COASTWEEK: South Africa launches new document to better manage refugees

South Africa has introduced a hugely improved refugee travel document in a major step towards better refugee and asylum-seeking management, the Department of Home Affairs said on Wednesday.

The Machine Readable Travel Document for Refugees has been designed and developed, using the latest passport production technology and security standards to include a pure polycarbonate data-page for personalization by laser engraving, department spokesperson Mansur Jaffer said.

The new version is fully compliant with guidelines of the United Nations High Commissioner for Refugees (UNHCR) and International Civil Aviation Authority (ICAO), according to Jaffer.

With enhanced security features, the travel documents will help reduce the risk of document and identity fraud, Jaffer said.

The document will not only increase security and trust among states, but also enhance the level of confidence in the users, who will travel with them, he added.

South Africa has a large number of refugees coming into and leaving the country. From a peak of over 200,000 refugees and asylum seekers coming into the country in 2008 and 2009, the numbers have decreased drastically to 71,914 in 2014.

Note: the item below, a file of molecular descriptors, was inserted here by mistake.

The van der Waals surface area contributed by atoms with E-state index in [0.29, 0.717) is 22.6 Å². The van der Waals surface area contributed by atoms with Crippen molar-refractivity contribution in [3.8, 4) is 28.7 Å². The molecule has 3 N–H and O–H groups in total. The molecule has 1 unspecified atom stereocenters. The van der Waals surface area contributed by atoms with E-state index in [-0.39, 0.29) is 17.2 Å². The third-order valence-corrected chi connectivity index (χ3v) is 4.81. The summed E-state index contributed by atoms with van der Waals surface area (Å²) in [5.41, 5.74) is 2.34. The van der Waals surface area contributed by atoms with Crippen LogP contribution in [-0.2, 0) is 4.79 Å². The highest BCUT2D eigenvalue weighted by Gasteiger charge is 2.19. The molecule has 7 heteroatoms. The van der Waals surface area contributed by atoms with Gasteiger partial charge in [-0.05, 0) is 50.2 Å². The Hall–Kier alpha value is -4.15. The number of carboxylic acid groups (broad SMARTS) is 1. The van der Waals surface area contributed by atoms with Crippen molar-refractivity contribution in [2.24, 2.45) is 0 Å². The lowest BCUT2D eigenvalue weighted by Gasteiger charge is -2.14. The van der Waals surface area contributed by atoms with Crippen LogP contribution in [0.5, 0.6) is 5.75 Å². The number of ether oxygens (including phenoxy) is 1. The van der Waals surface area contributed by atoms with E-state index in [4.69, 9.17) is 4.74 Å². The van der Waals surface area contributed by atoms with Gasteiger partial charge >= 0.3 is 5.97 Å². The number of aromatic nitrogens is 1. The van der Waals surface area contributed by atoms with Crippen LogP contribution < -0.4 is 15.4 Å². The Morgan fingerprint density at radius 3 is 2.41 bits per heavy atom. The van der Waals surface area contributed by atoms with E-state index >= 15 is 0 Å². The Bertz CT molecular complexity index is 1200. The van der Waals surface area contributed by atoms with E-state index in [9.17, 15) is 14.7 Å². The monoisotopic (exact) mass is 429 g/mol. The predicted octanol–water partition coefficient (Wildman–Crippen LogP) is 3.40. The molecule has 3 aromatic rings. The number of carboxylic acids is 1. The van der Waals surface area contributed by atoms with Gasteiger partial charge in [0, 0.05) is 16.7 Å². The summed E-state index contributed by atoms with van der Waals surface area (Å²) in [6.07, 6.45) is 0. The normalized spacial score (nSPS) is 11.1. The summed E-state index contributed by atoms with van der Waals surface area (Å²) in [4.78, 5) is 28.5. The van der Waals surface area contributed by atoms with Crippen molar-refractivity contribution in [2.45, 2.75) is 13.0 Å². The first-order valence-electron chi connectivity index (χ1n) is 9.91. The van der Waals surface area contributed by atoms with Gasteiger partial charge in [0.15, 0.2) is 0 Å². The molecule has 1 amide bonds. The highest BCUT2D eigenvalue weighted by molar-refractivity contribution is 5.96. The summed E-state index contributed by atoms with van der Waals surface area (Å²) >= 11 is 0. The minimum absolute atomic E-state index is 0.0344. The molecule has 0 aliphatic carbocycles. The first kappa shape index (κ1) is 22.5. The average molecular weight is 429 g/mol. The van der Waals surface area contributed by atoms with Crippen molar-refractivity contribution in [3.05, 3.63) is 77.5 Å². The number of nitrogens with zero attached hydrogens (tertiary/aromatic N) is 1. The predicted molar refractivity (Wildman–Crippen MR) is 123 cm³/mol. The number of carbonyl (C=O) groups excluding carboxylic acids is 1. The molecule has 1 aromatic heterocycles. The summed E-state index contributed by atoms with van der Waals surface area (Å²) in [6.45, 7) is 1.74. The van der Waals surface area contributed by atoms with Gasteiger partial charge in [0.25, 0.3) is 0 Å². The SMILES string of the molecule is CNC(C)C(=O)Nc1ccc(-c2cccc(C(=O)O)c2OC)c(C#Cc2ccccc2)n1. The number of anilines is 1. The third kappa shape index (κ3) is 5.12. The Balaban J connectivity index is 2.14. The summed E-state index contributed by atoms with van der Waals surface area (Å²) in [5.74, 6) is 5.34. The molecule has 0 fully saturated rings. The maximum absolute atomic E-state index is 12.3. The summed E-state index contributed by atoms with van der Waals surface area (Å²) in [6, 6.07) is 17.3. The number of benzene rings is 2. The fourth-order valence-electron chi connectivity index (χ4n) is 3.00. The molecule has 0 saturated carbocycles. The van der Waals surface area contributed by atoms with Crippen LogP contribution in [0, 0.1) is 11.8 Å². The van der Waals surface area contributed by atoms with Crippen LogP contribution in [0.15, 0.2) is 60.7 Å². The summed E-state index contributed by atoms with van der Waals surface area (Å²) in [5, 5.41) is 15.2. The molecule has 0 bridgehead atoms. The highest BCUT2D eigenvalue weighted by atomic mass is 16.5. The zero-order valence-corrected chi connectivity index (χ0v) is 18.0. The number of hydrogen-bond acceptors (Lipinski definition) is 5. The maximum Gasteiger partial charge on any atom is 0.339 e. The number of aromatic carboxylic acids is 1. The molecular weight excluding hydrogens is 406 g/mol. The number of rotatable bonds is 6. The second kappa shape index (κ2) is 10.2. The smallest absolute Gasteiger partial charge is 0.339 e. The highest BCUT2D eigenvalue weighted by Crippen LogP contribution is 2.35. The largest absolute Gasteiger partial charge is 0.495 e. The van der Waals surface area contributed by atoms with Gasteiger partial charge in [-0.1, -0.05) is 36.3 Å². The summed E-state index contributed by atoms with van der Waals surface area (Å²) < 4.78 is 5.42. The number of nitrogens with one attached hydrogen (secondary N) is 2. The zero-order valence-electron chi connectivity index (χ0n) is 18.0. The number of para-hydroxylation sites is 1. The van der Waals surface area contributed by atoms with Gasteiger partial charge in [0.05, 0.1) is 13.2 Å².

In 2015 and 2016, South Africa reported 62,159 and 35,377 refugees coming into the country respectively.

The country is trying to strike a balance between its humanitarian values and responsibility to ensure safety and security for all citizens and migrants alike, said Fatima Chohan, the Deputy Minister of Home Affairs.

“We are giving further effect to our strong human rights culture that was introduced from 1994 to replace the crime of apartheid while ensuring that the right to security for citizens as well as migrants are upheld,” she said.

This development is also another step in efforts to improve services in the country, not only for South African citizens, but also for migrants who find themselves in difficulties in their home countries, Chohan said.

Sharon Cooper, Regional Representative of the UNHCR, praised South Africa for the introduction of the new document.

Travel documents can enable access to basic services and rights, allowing refugees to pursue education, work abroad or seek possibilities for family unity, further strengthening their self-reliance and resilience of refugees, as well as their ability to lead independent and stable lives, Cooper said.

“Furthermore, travel documents can facilitate solutions, allowing refugees to take up opportunities for resettlement and voluntary repatriation,” said Cooper.

SOURCE: Coastweek